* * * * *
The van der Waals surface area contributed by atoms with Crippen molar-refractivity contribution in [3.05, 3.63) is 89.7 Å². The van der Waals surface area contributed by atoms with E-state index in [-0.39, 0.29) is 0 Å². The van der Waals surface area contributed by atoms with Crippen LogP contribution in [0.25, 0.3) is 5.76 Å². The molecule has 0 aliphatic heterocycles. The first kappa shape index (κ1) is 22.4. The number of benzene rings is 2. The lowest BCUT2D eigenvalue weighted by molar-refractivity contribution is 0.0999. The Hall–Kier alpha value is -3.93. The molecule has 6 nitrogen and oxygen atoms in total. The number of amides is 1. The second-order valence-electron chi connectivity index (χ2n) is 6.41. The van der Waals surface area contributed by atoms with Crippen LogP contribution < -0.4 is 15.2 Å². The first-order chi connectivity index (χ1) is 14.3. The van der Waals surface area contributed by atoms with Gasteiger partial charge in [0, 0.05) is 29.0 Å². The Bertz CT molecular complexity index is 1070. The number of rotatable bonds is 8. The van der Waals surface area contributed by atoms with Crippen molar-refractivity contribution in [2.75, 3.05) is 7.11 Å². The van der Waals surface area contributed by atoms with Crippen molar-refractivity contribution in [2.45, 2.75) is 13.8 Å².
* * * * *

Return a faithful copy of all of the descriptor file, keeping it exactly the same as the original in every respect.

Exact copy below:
The van der Waals surface area contributed by atoms with Crippen molar-refractivity contribution in [3.05, 3.63) is 89.7 Å². The van der Waals surface area contributed by atoms with E-state index in [-0.39, 0.29) is 0 Å². The van der Waals surface area contributed by atoms with Crippen LogP contribution in [0.25, 0.3) is 5.76 Å². The molecule has 0 aliphatic heterocycles. The first kappa shape index (κ1) is 22.4. The number of benzene rings is 2. The lowest BCUT2D eigenvalue weighted by molar-refractivity contribution is 0.0999. The Hall–Kier alpha value is -3.93. The molecule has 6 nitrogen and oxygen atoms in total. The number of amides is 1. The second-order valence-electron chi connectivity index (χ2n) is 6.41. The van der Waals surface area contributed by atoms with Crippen LogP contribution < -0.4 is 15.2 Å². The first-order chi connectivity index (χ1) is 14.3. The van der Waals surface area contributed by atoms with Gasteiger partial charge in [0, 0.05) is 29.0 Å². The Bertz CT molecular complexity index is 1070. The number of rotatable bonds is 8. The van der Waals surface area contributed by atoms with Crippen molar-refractivity contribution in [2.75, 3.05) is 7.11 Å². The van der Waals surface area contributed by atoms with Crippen molar-refractivity contribution in [2.45, 2.75) is 13.8 Å².